OUR DODECANESE STORY
A fun and informative blog article written by Scott W. and his modern-day exploration team. Scott is a NauticEd graduate with International Sailing License.
In 2021 our group of nine decided we wanted to try sailing the fiords of Norway in 2022, but we shifted our focus to Greece due to a lack of suitable charter options. We considered all the major sailing areas in Greece and decided on the Dodecanese based on boat availability and expected crowds during our limited sailing window.
NauticEd booked us a five-cabin Bali 4.6 from Istion Yachting sailing out of the New Rhodes Marina in Rhodes, Greece. We arrived in Rhodes three days early to adjust to the time difference and explore Old Town Rhodes. We booked rooms at the 10GR Hotel and Wine Bar, a wonderful boutique hotel in Old Town close to all the major historical sites. The hospitality, food, wine, and accommodations were excellent, and we highly recommend this as a home base for any trip to Rhodes and part of a Dodecanese sailing itinerary.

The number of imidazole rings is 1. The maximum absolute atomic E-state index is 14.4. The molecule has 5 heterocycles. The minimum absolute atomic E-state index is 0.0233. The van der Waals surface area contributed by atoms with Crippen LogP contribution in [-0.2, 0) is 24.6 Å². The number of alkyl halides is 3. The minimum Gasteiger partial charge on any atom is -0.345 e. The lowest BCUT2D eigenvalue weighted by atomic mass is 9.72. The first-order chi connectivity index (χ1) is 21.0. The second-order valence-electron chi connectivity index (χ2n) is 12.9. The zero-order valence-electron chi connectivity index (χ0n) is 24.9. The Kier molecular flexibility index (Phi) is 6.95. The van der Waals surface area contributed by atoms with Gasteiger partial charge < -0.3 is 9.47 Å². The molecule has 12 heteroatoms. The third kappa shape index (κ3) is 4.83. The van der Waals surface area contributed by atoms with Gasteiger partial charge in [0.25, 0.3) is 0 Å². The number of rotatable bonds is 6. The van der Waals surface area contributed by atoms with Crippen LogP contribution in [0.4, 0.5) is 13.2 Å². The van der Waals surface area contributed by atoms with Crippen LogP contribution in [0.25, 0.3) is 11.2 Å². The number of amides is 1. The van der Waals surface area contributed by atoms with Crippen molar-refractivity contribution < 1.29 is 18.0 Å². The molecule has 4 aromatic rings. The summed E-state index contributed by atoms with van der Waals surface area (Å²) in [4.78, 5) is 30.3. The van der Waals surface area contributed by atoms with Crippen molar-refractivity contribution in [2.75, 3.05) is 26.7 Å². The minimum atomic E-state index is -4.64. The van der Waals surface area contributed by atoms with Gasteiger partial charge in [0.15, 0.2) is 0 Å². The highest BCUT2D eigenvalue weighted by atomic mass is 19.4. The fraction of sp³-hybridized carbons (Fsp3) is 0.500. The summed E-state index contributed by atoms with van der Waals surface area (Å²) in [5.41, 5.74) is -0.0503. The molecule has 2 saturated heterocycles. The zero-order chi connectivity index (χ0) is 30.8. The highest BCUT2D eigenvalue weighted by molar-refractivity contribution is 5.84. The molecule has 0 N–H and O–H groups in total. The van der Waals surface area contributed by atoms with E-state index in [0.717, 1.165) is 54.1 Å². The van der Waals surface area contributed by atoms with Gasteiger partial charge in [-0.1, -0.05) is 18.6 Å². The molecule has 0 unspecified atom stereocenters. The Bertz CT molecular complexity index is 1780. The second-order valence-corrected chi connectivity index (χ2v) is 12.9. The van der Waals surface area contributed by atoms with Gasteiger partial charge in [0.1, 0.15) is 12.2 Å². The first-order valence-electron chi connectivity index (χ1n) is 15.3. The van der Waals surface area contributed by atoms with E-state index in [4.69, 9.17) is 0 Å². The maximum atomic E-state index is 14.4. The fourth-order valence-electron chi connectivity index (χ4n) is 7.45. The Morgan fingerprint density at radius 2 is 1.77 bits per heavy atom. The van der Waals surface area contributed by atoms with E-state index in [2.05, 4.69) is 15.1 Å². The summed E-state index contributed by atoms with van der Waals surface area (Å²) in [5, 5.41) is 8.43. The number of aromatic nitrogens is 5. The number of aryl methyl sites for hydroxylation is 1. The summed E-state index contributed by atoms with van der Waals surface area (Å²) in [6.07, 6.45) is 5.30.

Starting our Rhodes and Dodecanese Sailing Charter Vacation